Why I left Dropbox

It wasn’t the whole TOS fiasco. Generally speaking, I’m not concerned about what happens to files I have online*. I understand most online encryption systems have backdoors that will yield to a subpoena. I’m not too worried about getting caught into a net of subpoenas.

After giving it a lot of thought, it was the glitch where they removed the password authentication from logins for four hours. At this point, the only thing remaining in my Dropbox folder is my encrypted 1Password file. Was I affected by it? Nope. Did I have some data I’d rather not fall into prying hands? Yeah, a few things. I’d even likely treat it differently if they had gotten had hacked.

The reason is, the fact that error wasn’t caught in QA told me all I need to know about their QA levels. A corporation that makes those types of errors will create future errors (or, may have created errors that we never found out about).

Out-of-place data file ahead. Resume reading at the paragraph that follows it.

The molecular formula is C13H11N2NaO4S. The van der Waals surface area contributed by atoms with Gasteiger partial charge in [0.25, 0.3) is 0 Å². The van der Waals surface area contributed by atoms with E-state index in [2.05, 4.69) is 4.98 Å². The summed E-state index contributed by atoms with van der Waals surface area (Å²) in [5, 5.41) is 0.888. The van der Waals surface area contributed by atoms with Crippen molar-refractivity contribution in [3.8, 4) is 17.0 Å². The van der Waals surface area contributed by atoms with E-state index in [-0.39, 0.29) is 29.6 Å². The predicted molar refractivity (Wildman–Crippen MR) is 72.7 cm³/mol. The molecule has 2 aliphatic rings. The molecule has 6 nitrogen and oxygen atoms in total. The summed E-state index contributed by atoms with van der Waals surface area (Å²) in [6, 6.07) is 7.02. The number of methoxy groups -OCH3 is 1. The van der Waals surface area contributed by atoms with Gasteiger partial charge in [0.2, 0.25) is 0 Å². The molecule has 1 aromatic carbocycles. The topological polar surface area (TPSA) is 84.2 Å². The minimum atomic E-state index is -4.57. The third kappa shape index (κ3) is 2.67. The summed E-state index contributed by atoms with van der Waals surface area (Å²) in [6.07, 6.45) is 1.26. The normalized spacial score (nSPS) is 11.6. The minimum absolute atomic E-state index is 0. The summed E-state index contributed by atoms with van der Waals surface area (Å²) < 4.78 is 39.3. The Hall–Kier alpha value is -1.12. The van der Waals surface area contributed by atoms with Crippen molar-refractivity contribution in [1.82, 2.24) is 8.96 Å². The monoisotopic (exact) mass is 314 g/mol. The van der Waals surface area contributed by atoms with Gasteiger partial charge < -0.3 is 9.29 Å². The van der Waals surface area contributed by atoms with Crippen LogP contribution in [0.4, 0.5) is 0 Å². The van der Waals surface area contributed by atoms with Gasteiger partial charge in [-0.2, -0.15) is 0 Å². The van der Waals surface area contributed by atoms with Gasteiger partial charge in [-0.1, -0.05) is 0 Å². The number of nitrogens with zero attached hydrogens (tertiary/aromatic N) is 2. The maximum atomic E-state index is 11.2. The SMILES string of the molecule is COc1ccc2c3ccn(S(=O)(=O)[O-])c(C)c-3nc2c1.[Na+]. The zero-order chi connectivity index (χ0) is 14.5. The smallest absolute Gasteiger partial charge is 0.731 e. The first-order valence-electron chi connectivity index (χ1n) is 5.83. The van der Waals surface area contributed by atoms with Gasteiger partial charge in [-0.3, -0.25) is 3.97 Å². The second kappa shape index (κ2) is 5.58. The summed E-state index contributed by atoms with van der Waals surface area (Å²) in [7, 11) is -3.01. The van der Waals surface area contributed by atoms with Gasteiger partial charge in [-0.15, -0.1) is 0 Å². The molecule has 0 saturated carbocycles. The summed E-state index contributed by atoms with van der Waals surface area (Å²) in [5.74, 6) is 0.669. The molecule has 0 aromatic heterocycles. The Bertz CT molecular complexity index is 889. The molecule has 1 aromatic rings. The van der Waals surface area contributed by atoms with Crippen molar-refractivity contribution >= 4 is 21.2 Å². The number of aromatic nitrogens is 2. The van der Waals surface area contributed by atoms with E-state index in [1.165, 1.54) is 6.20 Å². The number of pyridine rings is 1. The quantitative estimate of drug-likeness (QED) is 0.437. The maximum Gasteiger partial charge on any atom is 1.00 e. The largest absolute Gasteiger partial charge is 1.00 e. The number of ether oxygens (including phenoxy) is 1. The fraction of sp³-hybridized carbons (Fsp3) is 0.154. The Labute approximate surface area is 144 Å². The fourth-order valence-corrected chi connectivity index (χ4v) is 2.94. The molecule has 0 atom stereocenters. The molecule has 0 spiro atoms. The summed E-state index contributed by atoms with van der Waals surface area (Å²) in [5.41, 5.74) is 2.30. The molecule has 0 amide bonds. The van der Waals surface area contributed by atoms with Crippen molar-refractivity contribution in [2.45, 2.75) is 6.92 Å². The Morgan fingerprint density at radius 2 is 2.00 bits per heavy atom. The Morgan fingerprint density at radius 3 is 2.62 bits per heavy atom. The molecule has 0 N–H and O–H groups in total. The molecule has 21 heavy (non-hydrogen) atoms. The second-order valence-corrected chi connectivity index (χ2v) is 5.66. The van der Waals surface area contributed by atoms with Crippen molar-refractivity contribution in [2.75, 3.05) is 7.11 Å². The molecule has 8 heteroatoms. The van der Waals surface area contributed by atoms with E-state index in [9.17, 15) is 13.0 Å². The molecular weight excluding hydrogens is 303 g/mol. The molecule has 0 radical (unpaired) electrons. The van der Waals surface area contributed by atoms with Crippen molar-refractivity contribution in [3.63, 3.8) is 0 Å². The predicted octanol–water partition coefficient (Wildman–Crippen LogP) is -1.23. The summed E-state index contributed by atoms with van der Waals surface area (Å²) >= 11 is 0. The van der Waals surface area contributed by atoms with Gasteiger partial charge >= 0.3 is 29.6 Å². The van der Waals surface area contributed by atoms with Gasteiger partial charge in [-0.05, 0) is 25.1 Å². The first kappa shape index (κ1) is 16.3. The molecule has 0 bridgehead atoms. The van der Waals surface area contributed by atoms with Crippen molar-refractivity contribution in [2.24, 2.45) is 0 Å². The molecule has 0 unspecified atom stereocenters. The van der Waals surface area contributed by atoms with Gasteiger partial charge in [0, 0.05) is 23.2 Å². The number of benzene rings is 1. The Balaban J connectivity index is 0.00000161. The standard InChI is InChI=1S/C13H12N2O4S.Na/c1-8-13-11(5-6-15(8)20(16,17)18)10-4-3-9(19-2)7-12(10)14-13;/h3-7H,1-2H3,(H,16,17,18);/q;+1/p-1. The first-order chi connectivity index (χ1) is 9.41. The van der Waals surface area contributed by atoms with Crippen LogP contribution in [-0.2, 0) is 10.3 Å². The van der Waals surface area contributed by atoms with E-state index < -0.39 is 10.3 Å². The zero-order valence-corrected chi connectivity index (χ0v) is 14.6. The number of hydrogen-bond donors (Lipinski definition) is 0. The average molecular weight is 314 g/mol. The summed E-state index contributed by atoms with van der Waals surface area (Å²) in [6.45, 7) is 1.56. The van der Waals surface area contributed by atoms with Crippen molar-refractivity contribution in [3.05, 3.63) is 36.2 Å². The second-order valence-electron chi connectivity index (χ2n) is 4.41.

In the end, I cut my losses. I think Dropbox is having a ton of growing pains as mobile becomes heavilly used.

I just didn’t trust them to fuck up like this again.

* Except photos.


Author: Mark Crump

A long-time Mac user, Mark has been writing about technology in some form for over ten years. Mark enjoys his Kool-Aid shaken, not stirred. He also believes the "it just works" slogan from the ads should have an asterisk: except when it refuses to. You can follow him on Twitter at twitter.com/crumpy. His personal site is www.markcrump.com

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